2. 2
    Ron Chusid says:

    As long as the vote for the Green and Libertarian Parties remains as low as it is, a vote for them will have to be considered a protest vote. However casting such protest votes is the only way that there will be a possibility of such parties growing in the future. Or, as is what has happened historically, votes for other parties does influence the major parties. If the Democrats see more interest in the Green Party, they might take more liberal positions rather than running so many Republican-lite candidates.

  3. 3
    casper2382 says:

    I do agree with you in that it may be a "protest vote" until more people start to do it and make it meaningful.  BUT that is exactly my point.  As long as the media continues to refer to a third party vote as a meaningless "protest vote" people will continue to vote for the lesser of two evils in the Republican or Democratic party, even if they don't agree with the majority of their viewpoints.  People need to be encouraged to vote their conscience, if we are ever to have a government that is truly representative of the people.  And as an aside: who in the world in the Democratic party primaries do you see as Republican-lite?  They're all about as hard-core liberal as you can get…and the same is true for the GOP candidates this go-round….leaving the moderate people in this country truly without a party and contributing to the growing number of Americans who identify as Independent.  I'm not an arguer, by nature…I am truly interested in intellectual discourse on the matter and thank you for your insight!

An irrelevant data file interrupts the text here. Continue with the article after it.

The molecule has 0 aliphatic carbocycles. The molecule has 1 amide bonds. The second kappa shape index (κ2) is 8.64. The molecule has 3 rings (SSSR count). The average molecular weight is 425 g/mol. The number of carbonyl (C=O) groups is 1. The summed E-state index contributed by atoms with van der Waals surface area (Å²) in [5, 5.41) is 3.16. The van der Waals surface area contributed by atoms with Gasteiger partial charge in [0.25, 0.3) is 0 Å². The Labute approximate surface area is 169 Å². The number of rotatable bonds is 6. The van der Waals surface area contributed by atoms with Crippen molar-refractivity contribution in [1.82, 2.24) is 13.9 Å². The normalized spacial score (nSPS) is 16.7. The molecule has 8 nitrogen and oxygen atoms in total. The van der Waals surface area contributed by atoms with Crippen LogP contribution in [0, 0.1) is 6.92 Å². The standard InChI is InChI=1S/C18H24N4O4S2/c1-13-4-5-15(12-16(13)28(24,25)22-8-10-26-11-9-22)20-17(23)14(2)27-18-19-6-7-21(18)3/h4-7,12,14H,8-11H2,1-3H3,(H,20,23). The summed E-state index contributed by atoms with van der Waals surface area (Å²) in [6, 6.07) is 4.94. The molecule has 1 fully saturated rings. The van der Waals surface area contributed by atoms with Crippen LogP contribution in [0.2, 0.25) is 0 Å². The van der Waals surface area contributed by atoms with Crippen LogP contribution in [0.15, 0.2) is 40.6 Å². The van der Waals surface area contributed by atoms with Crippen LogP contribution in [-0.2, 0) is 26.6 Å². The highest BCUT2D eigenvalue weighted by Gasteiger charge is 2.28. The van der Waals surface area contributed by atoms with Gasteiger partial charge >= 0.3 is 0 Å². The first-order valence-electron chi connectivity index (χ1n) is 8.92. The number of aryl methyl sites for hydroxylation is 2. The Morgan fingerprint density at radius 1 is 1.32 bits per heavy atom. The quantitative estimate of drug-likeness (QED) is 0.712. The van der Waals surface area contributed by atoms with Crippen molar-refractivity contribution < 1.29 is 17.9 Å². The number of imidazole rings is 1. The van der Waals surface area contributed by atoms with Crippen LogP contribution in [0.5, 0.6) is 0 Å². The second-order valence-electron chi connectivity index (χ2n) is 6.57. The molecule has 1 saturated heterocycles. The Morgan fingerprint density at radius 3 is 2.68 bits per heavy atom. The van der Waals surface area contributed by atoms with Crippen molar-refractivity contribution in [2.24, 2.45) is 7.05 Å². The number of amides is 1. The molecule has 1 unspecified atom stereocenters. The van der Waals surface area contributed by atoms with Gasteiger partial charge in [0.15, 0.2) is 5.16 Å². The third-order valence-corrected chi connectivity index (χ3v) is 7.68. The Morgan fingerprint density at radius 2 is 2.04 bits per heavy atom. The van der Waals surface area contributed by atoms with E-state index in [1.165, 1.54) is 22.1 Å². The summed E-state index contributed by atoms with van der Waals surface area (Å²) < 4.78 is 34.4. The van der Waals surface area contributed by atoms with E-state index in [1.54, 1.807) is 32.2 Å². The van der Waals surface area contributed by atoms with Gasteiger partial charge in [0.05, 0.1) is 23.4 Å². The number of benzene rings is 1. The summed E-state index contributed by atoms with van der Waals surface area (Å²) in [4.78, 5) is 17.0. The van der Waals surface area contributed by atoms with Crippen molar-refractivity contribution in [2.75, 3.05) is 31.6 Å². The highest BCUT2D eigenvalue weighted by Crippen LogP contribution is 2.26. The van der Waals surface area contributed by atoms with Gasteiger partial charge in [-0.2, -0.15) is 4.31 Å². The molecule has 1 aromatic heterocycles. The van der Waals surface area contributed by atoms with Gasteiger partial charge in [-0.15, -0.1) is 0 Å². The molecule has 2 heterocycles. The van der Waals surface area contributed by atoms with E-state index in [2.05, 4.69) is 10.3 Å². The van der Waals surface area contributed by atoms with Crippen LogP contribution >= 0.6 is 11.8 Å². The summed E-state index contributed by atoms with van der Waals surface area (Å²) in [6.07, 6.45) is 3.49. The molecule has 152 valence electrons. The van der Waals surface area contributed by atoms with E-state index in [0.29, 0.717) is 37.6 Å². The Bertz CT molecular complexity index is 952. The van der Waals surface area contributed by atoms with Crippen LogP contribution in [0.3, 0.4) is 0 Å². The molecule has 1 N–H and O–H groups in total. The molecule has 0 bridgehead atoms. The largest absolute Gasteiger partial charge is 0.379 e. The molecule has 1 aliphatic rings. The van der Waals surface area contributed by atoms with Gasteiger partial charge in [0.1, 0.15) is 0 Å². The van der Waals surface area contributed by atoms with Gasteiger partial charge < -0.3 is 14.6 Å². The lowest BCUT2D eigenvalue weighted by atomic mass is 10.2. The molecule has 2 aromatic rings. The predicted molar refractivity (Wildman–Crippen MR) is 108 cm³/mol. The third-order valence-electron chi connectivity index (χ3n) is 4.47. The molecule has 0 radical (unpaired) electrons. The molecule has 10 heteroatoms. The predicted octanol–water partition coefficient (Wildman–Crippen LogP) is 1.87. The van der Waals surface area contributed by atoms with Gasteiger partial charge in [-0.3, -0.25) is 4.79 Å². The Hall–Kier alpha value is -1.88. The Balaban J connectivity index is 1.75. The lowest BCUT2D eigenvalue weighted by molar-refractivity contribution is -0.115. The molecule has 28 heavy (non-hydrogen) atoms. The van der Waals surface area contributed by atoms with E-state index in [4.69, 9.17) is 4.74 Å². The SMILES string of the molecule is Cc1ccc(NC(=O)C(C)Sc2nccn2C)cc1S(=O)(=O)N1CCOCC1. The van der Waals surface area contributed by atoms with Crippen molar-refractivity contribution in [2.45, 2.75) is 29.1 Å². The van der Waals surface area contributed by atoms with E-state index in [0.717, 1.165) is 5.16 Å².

4. 4
    Ron Chusid says:

    Note I said protest vote, not meaningless protest vote. I also hate it when people talk about throwing away their vote by voting third party. In some situations, I see a protest vote as being more meaningful than voting for one of the major party candidates. Picking the winner is not the only reason for voting.

    Clinton is the Republican-lite candidate this year. In 2014 the Democrats generally ran as Republican-lite in Congressional elections, and then were surprised when Democrats saw no reason to turn out.

  5. 5
    casper2382 says:

    Thanks for the clarification.  And…that's interesting about Clinton,  I know she is more "hawk-ish" than most true dems, but I never would've considered her Republican-lite!

  6. 6
    Ron Chusid says:

    Clinton was a DLC Democrat, which basically pushed Republican ideas (while sometimes more moderate) on the Democratic Party. Besides being neocon on foreign policy, Clinton is almost as far right as the Republicans on civil liberties. The "difference" is that when Republicans called for a Constitutional amendment to ban flag burning, Clinton disagreed. She only introduced legislation to make flag burning a felony. She joined up with The Fellowship while in the Senate, helping to push the agenda of the religious right (differing from them on abortion but sometimes even compromising there). She has attacked Democratic views on economics and health care, even repeating arguments from the Wall Street Journal. She differs from Republicans on the environment in that she accepts the science of climate change, but she is so indebted to the petroleum industry that she pushes essentially the same policies as Republicans. She has been a long time opponent of campaign finance reform.

    The major difference between Clinton and the Republican candidates is that they are using rhetoric to attract voters from different parties. Once you get beyond the rhetoric, their actual policy positions are very often the same.